Legal protections aligned with international human rights standards are crucial to advance the health and wellbeing of LGBTQ+. While several countries such as Angola, Botswana, Madagascar, Mauritius, Mozambique, Namibia, Rwanda and South Africa have decriminalized same sex relations, governments, professional associations of health care workers, faith based, traditional, rights-based and community-based organizations must do more to address societal attitudes and promote diversity and inclusion.

Pride beyond June

Pride is not just a month-long celebration, it's a reminder and call to action that we should continuously strive to educate and promote respect for the rights and freedoms of all. Collectively, UNAIDS and UNFPA remain committed to support national and community-led actions towards increasing access to information and services for key populations using innovative approaches for advancing the sexual and reproductive health and rights of key populations. We will continue to work together with governments, the community and other stakeholders to advance rights for all, where no one is left behind, and to advocate for a world in which all people can achieve their full health and wellbeing, free of violence, stigma and discrimination. These are the basic tenets of regional commitments such as the SADC regional strategy for HIV prevention, treatment and care and sexual and reproductive health and rights among key populations, resolution 275 of the African Commission on Human and People's rights, the Maputo Plan of Action, and they are fundamental principles core to the Sustainable Development Goals, including to end AIDS as a public health threat by 2030.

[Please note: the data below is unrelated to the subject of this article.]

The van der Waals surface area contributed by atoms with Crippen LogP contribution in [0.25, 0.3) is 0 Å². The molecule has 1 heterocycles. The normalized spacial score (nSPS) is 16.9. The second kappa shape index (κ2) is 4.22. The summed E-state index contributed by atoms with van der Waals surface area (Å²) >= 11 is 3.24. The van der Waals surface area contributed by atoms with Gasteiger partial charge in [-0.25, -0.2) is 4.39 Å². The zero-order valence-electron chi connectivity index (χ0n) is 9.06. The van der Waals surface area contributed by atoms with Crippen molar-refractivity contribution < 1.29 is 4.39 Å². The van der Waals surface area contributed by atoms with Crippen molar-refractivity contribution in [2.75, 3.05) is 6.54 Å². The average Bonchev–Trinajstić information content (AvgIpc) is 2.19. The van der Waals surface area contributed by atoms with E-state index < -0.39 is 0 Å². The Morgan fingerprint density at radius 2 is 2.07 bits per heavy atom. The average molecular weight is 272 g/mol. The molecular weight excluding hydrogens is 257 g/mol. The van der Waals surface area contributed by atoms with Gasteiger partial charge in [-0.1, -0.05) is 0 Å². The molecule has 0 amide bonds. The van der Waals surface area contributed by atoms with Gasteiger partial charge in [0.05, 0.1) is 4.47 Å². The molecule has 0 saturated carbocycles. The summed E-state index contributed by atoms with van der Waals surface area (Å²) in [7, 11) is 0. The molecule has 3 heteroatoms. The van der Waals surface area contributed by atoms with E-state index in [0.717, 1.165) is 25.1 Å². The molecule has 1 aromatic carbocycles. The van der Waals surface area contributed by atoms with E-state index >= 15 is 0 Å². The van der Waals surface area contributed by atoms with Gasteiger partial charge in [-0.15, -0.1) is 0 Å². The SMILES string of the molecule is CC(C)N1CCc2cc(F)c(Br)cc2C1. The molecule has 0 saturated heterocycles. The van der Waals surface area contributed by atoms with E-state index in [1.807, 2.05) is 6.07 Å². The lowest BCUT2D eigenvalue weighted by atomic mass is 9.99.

For resources and stories about LGBTQ+ in our region, visit the SRHR knowledge hub on

Anne Githuku-Shongwe, UNAIDS Regional Director, East and Southern Africa

Lydia Zigomo, UNFPA Regional Director, East and Southern Africa